Mexico improves in 6 recommendations after combating money laundering
As a result of Mexico's progress in strengthening its measures to combat money laundering and terrorist financing since its evaluation of the country's framework, the Financial Action Task Force (FATF) upgraded six out of seven recommendations that the country's financial authorities requested to be reclassified.
The intergovernmental body -which seeks to develop policies to combat money laundering and terrorist financing- resolved that Mexico improved in the recommendations on non-profit organizations, customer due diligence, politically exposed persons, new technologies, wire transfers, and reliance on third parties.
The only item with no progress was FATF recommendation 18, which deals with internal controls and affiliates and subsidiaries. In total, the organization promotes 40 recommendations to countries to prevent money laundering and terrorist financing; in the 2018 evaluation, Mexico fully complied with only five.
Last December, the country -through the Financial Intelligence Unit (UIF)- asked FATF to reclassify seven recommendations that the body that develops policies to help combat money laundering and terrorist financing had left as "partially compliant".
The day before, with the approval of Mexico's Third Enhanced Follow-Up Report with a request for reclassification of those seven recommendations, FATF determined that it was possible to reclassify six of them, half to "compliant" and the rest to "largely compliant".
The agency determined that the country is fully compliant with recommendations 12 on politically exposed persons, given that -among other measures- it expanded the list of occupations considered in that classification, to adjust it to FATF criteria, and introduced requirements for insurance and bonding companies in relation to life insurance policies for those subjects.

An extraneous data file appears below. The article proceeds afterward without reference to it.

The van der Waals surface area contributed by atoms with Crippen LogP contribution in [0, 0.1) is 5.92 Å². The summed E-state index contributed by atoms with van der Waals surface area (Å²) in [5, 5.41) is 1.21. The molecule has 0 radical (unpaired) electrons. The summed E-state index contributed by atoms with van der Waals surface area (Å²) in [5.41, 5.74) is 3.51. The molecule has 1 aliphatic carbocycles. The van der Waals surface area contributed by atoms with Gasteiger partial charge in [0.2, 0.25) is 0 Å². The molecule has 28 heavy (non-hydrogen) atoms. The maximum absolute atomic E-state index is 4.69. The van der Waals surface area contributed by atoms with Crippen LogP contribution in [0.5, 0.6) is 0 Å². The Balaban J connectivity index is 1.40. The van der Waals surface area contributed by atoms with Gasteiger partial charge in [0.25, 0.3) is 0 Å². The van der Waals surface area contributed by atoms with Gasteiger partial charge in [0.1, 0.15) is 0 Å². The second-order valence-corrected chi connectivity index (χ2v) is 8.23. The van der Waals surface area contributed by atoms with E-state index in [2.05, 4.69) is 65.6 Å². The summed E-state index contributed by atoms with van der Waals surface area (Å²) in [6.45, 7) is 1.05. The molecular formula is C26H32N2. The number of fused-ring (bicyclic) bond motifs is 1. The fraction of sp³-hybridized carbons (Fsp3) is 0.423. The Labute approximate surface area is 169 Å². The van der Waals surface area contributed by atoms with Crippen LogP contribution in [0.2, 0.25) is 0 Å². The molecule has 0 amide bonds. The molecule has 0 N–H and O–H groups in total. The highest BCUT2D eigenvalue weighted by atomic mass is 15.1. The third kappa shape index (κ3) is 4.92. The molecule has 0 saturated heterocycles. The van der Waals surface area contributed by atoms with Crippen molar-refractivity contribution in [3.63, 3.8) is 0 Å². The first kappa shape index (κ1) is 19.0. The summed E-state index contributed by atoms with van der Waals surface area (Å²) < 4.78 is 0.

It also considered full compliance in the area of wire transfers -which is recommendation 16- given that the lack of requirements in relation to beneficiary information, the absence of information on procedures to determine when to exercise, reject or suspend a wire transfer without the required information, or to identify occasional clients that transfer Mexican pesos.
At the same time, recommendation 17 regarding reliance on third parties was reclassified as "compliant", given that it addressed the lack of requirements for all financial institutions to report on the countries in which a third party may rely and the lack of comprehensive requirements to ensure that the third party is regulated and supervised for compliance.
Regarding the rest that was reclassified as "mostly complied with", the delay in the Mexican Congress to approve the anti-money laundering law. This was the case with recommendation 8 on non-profit organizations, as well as with recommendations 10 and 15, respectively, on customer due diligence and new technologies.
It was also confirmed that Mexico complies with the new requirements of the recommendations that were recently modified, so the ratings remain unchanged 2 in cooperation and national coordination as "mostly compliant", 7 in targeted financial sanctions as "compliant" and 21 in disclosure and confidentiality as "mostly compliant".